The supreme courts of Arkansas and Ohio ruled late last year that their respective states’ public school funding systems are inequitable, inadequate and unconstitutional. Both states have property-tax-based funding systems similar to Michigan’s before voters in the Great Lakes State passed Proposal A in 1994. The same sort of remedy that solved many of Michigan’s school funding problems might work for Arkansas and Ohio.
Prior to passage of Proposal A, Michigan’s school funding system was blamed for vast inequities between school districts located in poor areas and those in more affluent neighborhoods. Wealthy areas, being better able to withstand higher taxes, were able to raise far more money for their schools than were poorer neighborhoods. In 1994, local per-pupil expenditures ranged from $3,277 to $10,356, with 55 percent of districts spending less than $4,500 per student.
Similar situations have evolved in Ohio and Arkansas. For example, last year, CNN reported that the rural Meigs Local School District in rural Ohio was able to raise only $1,190 per student in local property taxes, while suburban Solon school district, also in Ohio, raised $7,585 per student in the same fashion.
Proposal A eliminated much of this sort of inequality in Michigan, in favor of a system partially funded by an increased sales tax. Each school is guaranteed a certain amount of funding per Michigan student, an amount that comes to $6,700 this school year. Any of that money not raised by a district through property taxes is supplied by the state.
Arkansas and Ohio also would benefit from lower property taxes, a major plus conferred on Michigan taxpayers since passage of Proposal A. Before the measure was passed, the average annual property tax in Michigan was 35 mills for schools alone (this amounts to $3,500 for a house valued at $100,000). Proposal A has reduced that level to an average of 18 mills. A 2-cent hike in the state sales tax, earmarked for the state’s School Aid Fund, makes up the funding difference. Currently, both Ohio and Arkansas allow city and/or county to add their own sales taxes.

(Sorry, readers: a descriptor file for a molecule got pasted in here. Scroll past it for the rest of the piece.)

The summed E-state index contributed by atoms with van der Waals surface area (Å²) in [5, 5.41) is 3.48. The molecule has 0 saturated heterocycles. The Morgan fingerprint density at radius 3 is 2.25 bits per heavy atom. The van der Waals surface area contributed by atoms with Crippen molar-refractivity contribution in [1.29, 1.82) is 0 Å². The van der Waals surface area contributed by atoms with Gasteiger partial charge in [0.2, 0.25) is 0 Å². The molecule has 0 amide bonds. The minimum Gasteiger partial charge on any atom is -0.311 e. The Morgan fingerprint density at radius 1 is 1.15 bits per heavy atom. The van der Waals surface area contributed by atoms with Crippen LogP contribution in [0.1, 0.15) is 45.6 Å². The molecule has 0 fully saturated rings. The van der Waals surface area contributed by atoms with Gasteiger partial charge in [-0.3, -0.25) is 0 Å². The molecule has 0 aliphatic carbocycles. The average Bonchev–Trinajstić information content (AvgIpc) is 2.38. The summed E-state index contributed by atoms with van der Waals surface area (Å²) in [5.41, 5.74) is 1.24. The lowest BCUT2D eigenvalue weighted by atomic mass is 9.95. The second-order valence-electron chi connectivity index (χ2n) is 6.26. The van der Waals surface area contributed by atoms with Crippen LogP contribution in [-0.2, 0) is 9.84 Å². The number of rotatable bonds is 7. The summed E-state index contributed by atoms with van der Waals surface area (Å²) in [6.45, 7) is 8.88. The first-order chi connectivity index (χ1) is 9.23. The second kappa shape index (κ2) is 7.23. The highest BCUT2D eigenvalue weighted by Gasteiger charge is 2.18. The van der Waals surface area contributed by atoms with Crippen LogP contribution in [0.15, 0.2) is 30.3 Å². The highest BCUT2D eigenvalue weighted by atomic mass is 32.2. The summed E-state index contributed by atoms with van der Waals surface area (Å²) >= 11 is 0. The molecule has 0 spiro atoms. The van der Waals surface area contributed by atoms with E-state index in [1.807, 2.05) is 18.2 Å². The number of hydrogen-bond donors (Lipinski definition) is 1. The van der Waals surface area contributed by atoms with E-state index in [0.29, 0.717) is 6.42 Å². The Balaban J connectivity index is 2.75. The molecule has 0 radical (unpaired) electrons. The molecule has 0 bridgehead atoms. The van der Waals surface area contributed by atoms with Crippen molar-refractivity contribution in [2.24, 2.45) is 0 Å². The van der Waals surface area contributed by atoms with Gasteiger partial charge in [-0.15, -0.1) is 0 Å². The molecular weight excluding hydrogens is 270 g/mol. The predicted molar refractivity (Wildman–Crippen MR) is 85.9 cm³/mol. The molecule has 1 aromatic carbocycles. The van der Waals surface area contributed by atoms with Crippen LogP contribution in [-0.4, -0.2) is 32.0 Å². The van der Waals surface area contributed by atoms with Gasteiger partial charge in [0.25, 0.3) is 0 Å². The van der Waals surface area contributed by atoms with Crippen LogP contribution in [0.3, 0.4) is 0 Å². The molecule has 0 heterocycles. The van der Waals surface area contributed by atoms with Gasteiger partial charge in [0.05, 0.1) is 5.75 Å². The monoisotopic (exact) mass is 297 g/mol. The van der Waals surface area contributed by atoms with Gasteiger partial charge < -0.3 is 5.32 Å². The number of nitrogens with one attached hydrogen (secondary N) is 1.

Arkansas’ troubles are more complex than Ohio’s. It has a constitutional amendment that compels districts to set a property tax levy of no less than 25 mills for maintenance and operation of schools. But according to news reports, in order to keep the millage at manageable levels in poorer areas, school districts have been including debt-service millages in their millage totals, giving the illusion of a 25-mill tax for operating and maintaining schools. The Arkansas Supreme Court has ruled that debt service millages are not to be counted toward the 25-mill total, while the amendment’s authors claim they specifically worded it to allow such a practice.
Legislators in Ohio and Arkansas currently are debating how to meet the requirements laid down by their respective supreme courts for constructing school funding systems that are equitable and fiscally adequate for meeting the needs of school districts. They would do well to take Michigan’s Proposal A as an example of how to go about it. By prohibiting districts from constantly raising local property taxes, Proposal A encourages frugality and accountability in local school districts, in addition to helping resolve funding inequities.